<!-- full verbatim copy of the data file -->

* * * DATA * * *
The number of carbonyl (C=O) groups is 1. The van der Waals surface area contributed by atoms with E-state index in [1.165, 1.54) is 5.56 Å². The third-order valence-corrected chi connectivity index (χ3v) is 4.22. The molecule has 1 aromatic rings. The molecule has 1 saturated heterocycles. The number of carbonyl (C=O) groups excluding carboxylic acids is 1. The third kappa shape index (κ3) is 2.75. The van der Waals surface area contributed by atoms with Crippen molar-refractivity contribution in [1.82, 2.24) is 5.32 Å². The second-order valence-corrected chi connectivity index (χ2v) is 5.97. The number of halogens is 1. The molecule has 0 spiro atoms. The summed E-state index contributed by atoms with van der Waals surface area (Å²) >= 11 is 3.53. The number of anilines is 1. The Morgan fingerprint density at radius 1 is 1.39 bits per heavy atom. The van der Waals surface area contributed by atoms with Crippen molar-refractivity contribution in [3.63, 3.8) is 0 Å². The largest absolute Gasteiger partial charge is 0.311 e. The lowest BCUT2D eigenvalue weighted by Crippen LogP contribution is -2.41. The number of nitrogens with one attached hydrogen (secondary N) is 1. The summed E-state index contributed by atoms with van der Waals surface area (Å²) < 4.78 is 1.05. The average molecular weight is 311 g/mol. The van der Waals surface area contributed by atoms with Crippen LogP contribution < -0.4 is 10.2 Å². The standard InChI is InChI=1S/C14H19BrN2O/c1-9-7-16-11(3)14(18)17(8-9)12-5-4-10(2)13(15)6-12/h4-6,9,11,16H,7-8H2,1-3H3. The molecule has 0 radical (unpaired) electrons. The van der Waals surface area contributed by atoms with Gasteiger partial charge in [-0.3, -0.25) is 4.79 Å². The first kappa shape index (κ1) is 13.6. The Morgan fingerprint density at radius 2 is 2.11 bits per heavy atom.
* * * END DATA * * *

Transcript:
The number of carbonyl (C=O) groups is 1. The van der Waals surface area contributed by atoms with E-state index in [1.165, 1.54) is 5.56 Å². The third-order valence-corrected chi connectivity index (χ3v) is 4.22. The molecule has 1 aromatic rings. The molecule has 1 saturated heterocycles. The number of carbonyl (C=O) groups excluding carboxylic acids is 1. The third kappa shape index (κ3) is 2.75. The van der Waals surface area contributed by atoms with Crippen molar-refractivity contribution in [1.82, 2.24) is 5.32 Å². The second-order valence-corrected chi connectivity index (χ2v) is 5.97. The number of halogens is 1. The molecule has 0 spiro atoms. The summed E-state index contributed by atoms with van der Waals surface area (Å²) >= 11 is 3.53. The number of anilines is 1. The Morgan fingerprint density at radius 1 is 1.39 bits per heavy atom. The van der Waals surface area contributed by atoms with Crippen molar-refractivity contribution in [3.63, 3.8) is 0 Å². The largest absolute Gasteiger partial charge is 0.311 e. The lowest BCUT2D eigenvalue weighted by Crippen LogP contribution is -2.41. The number of nitrogens with one attached hydrogen (secondary N) is 1. The summed E-state index contributed by atoms with van der Waals surface area (Å²) < 4.78 is 1.05. The average molecular weight is 311 g/mol. The van der Waals surface area contributed by atoms with Crippen LogP contribution < -0.4 is 10.2 Å². The standard InChI is InChI=1S/C14H19BrN2O/c1-9-7-16-11(3)14(18)17(8-9)12-5-4-10(2)13(15)6-12/h4-6,9,11,16H,7-8H2,1-3H3. The molecule has 0 radical (unpaired) electrons. The van der Waals surface area contributed by atoms with Gasteiger partial charge in [-0.3, -0.25) is 4.79 Å². The first kappa shape index (κ1) is 13.6. The Morgan fingerprint density at radius 2 is 2.11 bits per heavy atom.